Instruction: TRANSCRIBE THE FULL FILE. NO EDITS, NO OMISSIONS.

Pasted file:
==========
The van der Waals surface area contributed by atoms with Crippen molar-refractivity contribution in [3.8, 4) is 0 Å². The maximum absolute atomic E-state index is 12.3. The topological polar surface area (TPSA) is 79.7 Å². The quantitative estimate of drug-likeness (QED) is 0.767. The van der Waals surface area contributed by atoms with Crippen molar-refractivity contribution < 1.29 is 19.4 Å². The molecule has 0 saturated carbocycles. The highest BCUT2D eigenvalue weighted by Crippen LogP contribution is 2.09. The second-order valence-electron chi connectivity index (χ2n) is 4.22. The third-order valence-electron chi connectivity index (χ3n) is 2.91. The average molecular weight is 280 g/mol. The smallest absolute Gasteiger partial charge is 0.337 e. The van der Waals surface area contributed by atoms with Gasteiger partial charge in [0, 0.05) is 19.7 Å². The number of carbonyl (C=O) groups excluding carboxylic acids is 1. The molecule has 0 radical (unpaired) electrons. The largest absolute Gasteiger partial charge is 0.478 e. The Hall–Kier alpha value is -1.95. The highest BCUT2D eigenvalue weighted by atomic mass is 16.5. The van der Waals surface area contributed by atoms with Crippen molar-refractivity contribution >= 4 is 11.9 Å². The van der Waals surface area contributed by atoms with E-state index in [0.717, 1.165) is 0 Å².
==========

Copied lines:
The van der Waals surface area contributed by atoms with Crippen molar-refractivity contribution in [3.8, 4) is 0 Å². The maximum absolute atomic E-state index is 12.3. The topological polar surface area (TPSA) is 79.7 Å². The quantitative estimate of drug-likeness (QED) is 0.767. The van der Waals surface area contributed by atoms with Crippen molar-refractivity contribution < 1.29 is 19.4 Å². The molecule has 0 saturated carbocycles. The highest BCUT2D eigenvalue weighted by Crippen LogP contribution is 2.09. The second-order valence-electron chi connectivity index (χ2n) is 4.22. The third-order valence-electron chi connectivity index (χ3n) is 2.91. The average molecular weight is 280 g/mol. The smallest absolute Gasteiger partial charge is 0.337 e. The van der Waals surface area contributed by atoms with Gasteiger partial charge in [0, 0.05) is 19.7 Å². The number of carbonyl (C=O) groups excluding carboxylic acids is 1. The molecule has 0 radical (unpaired) electrons. The largest absolute Gasteiger partial charge is 0.478 e. The Hall–Kier alpha value is -1.95. The highest BCUT2D eigenvalue weighted by atomic mass is 16.5. The van der Waals surface area contributed by atoms with Crippen molar-refractivity contribution >= 4 is 11.9 Å². The van der Waals surface area contributed by atoms with E-state index in [0.717, 1.165) is 0 Å².